All the while, John nurtured ties with prominent Irish Americans, notably House Speaker Tip O’Neill, Senators Edward Kennedy and Daniel Patrick Moynihan, together with New York Governor Hugh Carey, soon dubbed “The Four Horsemen.” O’Neill valued his friendship with Hume and began urging successive administrations to hold the British government accountable for reforms in Northern Ireland. Kennedy, who met Hume in 1972, spoke for the quartet: “I believe it’s important to listen to the ones who are risking their lives and are attempting to do it in a non-violent way.”
Over time, this potent Irish American lobby helped persuade Jimmy Carter, Ronald Reagan, and Bill Clinton to resist the advice of their pro-British State Department and support inclusive peace proposals in Ireland. The history of this fruitful development is well told in the book and documentary by Maurice Fitzpatrick, "John Hume in America," confirming that absent White House support, the Irish peace process would have failed, as have many other peace initiatives in Asia, the Middle East, Africa, and Latin America.
For his part, President Carter faced down bruising British disapproval in becoming the first Chief Executive to insist in 1977 that Dublin had a legitimate role in any resolution of Belfast’s unending conflicts – and moreover, that Washington could support such a solution economically. Speaking years later, Carter recalled that it was a rare thing for the United States to take a position against the British, but that he did not consider it an internal affair as his predecessors had done: “I thought it was a challenge to human rights.”
In 1985, responding to Hume and the Irish government, Speaker O’Neill urged President Reagan to seek Prime Minister Margaret Thatcher’s approval of the breakthrough Anglo-Irish Agreement giving the Dublin government consultative rights in Belfast. A decade later, President Clinton wisely chose Senator George Mitchell to be the mediator who pressed for an IRA cease-fire, opening the way to the Good Friday Agreement.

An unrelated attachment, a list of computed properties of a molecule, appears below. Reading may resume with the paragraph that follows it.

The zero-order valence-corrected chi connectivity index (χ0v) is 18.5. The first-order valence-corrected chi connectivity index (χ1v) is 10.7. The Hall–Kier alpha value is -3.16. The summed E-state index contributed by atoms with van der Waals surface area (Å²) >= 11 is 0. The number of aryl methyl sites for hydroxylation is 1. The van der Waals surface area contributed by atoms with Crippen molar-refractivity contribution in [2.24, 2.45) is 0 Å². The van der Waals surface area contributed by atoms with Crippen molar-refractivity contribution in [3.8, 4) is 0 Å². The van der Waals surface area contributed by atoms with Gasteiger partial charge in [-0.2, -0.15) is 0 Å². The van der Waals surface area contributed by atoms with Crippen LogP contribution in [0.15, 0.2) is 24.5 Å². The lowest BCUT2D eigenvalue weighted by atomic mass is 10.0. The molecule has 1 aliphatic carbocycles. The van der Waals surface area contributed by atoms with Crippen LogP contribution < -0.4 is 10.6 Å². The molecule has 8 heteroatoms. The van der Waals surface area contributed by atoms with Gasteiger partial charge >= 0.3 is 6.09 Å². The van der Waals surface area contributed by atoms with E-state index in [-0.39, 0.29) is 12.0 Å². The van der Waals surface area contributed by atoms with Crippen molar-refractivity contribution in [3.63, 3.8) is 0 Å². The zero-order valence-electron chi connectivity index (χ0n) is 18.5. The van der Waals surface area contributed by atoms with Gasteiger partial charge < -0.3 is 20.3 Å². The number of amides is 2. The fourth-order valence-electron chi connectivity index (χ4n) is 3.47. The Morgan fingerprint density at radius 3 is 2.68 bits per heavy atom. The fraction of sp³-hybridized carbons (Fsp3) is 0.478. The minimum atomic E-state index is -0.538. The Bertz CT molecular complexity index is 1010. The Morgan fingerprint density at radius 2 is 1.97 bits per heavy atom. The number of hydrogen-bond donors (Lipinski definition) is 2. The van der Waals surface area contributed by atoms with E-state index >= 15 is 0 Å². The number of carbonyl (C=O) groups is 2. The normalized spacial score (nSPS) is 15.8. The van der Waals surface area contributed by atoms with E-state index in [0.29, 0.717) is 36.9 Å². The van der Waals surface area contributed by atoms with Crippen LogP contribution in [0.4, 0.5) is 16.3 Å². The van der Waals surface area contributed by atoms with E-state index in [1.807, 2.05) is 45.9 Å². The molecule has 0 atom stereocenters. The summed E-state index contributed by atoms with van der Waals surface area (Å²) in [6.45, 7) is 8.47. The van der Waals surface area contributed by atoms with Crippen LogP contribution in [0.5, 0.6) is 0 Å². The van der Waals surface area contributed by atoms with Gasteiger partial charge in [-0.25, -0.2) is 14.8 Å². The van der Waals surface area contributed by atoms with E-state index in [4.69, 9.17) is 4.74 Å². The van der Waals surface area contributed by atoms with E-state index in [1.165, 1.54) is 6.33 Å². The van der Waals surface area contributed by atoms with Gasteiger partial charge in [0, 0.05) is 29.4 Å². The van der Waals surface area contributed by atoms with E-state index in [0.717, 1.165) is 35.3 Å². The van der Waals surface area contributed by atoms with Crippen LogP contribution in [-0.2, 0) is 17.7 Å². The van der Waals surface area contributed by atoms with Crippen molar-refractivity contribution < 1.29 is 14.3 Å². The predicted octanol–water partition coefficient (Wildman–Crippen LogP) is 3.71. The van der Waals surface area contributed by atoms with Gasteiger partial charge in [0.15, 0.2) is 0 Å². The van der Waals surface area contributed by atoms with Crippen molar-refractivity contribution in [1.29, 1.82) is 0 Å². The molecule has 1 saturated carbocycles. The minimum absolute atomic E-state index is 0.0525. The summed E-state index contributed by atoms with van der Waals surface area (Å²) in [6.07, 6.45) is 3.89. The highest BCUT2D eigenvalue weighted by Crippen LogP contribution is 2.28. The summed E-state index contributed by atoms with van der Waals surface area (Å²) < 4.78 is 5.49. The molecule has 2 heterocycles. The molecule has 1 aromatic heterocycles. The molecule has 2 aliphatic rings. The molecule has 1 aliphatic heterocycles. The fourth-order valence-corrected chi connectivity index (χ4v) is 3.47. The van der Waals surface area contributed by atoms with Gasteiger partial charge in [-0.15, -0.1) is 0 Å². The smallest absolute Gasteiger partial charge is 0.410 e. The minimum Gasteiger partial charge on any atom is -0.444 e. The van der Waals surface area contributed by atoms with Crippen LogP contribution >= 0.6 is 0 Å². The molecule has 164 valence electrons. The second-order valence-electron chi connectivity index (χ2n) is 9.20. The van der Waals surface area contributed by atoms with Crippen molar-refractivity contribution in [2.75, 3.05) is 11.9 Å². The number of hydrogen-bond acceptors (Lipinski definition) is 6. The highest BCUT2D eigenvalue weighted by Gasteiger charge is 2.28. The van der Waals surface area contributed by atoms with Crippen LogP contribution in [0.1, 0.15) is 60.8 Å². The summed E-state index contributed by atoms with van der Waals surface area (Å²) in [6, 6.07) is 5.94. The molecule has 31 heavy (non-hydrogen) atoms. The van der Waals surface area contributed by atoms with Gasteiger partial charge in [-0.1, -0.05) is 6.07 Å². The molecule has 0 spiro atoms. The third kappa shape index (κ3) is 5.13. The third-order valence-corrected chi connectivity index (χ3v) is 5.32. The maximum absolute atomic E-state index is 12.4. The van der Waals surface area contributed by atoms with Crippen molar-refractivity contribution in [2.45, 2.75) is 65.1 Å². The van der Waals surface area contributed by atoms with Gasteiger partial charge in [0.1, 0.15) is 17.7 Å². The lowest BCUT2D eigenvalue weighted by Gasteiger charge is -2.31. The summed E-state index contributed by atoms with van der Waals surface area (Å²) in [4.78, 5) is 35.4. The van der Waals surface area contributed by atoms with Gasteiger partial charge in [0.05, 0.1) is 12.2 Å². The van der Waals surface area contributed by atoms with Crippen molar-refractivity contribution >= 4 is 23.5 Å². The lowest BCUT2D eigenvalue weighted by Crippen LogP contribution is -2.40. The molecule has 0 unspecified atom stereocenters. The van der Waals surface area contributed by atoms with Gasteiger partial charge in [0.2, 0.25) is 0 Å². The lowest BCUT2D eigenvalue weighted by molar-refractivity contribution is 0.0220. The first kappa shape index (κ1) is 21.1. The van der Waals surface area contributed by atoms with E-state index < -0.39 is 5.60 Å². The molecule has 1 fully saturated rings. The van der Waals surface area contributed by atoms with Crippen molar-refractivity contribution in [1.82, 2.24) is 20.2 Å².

In his Nobel Prize lecture, John Hume recalled that he had been strongly inspired by the European visionaries who “decided that difference is not a threat, difference is natural. Difference is the essence of humanity.”
His advice in Norway to his successors should be taken to heart: “I want to see Ireland as an example to men and women everywhere of what can be achieved by living for ideals, rather than fighting for them, and by viewing each and every person as worthy of respect and honor.” John Hume remains the only person to have received the Gandhi Peace Prize, the Martin Luther King Award, and the Nobel Peace Prize.
John Hume chose to play the long game for three decades. He shunned bombast, avoided the celebrity spotlight, and yet his achievements secure his stature as one of Ireland’s greatest leaders, alongside Daniel O’Connell and Charles Stewart Parnell. John’s best legacy now would be to protect the Good Friday Agreement and accelerate the process of reconciliation on the island of Ireland. His best monument would be to support the John and Pat Hume Foundation for Peaceful Change and Reconciliation.